Chalet's founder has her day
A book published to mark the birth 100 years ago of the Chalet stories' creator, Elinor M Brent-Dyer, celebrates the school as a model independent institution: trilingual, ecumenical, with a sound curriculum and an Alpine setting as bracing as its emphasis on international friendship and community spirit. Mountain hikes offer an escape from competitive games and the food is excellent, with Kaffee und Kuechen served at break.
The Chalet School Revisited, a collection of papers launched this week at a University of Westminster conference, establishes the 59 books as the focus of serious criticism, read by as many adults as schoolgirls. Co-editor Juliet Gosling, a PhD student in image and communication studies at the University of Kent who is researching girls' school stories, is completing a centenary documentary about the Chalet School's adult fans and the books' enduring popularity.
The series began with The School at the Chalet in 1925 and only ended with Brent-Dyer's death in 1969. Prefects of the Chalet School was published posthumously in 1970. Some titles have never been out of print and sales still average more than 100,000 a year.
Ms Gosling points to the "combination of idealism and authenticity" in the books, informed by Brent-Dyer's own teaching life. She spent nearly 40 years in the classroom and was founder of the Margaret Roper School in Hereford and its head from 1938 to 1948. The management and resources crises she is known to have faced in real life - while seeing her school through a war, for example - are unheard of at the Chalet, where there is always money for a new science block.
Some commentators believe she used her fiction to create the thriving institution she would have liked to have run. She sees the Chalet School grow from a handful of pupils to more than 400, with a finishing school as a strangely unconvincing sideline.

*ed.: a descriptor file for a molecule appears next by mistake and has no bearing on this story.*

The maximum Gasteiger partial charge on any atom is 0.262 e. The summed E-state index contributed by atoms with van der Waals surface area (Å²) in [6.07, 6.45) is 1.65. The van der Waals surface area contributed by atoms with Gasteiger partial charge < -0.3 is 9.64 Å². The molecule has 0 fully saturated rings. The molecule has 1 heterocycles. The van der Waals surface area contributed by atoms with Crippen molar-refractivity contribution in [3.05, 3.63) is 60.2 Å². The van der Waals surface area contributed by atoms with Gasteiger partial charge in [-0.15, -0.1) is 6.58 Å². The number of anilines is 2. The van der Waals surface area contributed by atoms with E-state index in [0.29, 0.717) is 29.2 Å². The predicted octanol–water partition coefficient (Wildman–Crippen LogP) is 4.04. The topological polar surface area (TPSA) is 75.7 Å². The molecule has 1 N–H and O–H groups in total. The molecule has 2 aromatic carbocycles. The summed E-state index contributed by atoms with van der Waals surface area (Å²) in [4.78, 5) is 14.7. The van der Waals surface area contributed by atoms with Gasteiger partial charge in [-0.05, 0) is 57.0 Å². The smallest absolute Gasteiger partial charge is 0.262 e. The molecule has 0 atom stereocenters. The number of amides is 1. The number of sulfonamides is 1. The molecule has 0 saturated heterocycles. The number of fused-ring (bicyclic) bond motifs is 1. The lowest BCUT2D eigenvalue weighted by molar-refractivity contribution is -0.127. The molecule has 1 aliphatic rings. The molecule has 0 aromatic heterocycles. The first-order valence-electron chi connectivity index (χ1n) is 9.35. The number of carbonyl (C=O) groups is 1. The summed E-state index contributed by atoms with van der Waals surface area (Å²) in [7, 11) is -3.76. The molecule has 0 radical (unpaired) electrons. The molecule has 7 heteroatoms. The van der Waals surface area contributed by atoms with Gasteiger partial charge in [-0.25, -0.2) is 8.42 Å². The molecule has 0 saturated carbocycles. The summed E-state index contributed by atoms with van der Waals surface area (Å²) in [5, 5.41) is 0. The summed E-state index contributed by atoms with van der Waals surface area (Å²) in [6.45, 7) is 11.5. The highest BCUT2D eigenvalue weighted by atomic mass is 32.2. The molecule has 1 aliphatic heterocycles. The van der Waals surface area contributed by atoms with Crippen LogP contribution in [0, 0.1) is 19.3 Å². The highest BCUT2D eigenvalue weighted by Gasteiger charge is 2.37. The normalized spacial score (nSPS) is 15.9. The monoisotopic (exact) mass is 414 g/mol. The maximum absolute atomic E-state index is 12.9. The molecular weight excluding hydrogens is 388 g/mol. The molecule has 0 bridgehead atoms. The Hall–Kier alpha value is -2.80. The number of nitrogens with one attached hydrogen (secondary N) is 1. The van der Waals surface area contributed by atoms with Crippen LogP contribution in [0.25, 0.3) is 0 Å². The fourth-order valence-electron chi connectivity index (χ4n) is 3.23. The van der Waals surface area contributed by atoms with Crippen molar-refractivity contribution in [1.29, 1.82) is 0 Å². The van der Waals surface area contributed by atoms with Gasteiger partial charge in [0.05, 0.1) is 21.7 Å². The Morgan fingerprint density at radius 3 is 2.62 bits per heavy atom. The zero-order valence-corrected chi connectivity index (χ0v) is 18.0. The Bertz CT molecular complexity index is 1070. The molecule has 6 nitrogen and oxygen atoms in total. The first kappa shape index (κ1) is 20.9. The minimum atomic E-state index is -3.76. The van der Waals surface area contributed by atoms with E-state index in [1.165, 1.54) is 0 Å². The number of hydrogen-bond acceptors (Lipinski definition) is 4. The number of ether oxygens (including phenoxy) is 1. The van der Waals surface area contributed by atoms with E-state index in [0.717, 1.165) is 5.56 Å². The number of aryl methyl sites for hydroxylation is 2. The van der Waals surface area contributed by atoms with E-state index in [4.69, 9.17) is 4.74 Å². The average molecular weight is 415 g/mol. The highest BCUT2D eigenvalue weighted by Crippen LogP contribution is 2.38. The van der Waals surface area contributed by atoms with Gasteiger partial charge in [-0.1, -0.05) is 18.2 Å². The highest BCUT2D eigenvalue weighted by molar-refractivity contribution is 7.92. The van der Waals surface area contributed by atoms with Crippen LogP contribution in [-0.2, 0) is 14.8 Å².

The books are patchy in quality, with stylistic excesses and lapses in continuity, but fans are won over by Brent-Dyer's memorable characters and her soap-style running storylines. Jo Bettany and her extended family sustain interest throughout. The Chalet School's first pupil and prize role model, Jo graduates to marry a doctor from the handy sanatorium next door, write novels and have 11 children (Brent-Dyer had none herself).
The Chalet School ethos, under which firebrands are transformed into head girl material, misfits nurtured and persistent troublemakers neatly removed, is character-forming but not brutally so. Snobbery and xenophobia are outlawed and sense of community treasured. Illness, death and grief are sensitively handled.
Setting her school initially in the Austrian Tyrol - it later moved to Britain, then Switzerland - Brent-Dyer tackled the rise of the Nazis and the Second World War from a European rather than a British perspective. In The Chalet School in Exile (1940), the girls form a peace movement, try to save a Jewish shopkeeper from persecution and flee to Guernsey - not for long, as it was occupied by Germany between writing and publication.
Polly Goerres, another Revisited contributor, identifies the key quality of the books as wish-fulfillment - for readers as well as the author. The Chalet School, she says, represents "the school we would have liked to attend, the friends we'd have liked to have had."
The Chalet School Revisited is published by Bettany Press and is available at Pounds 9.99 including postage from 52 Warham Road, London N4 1AT.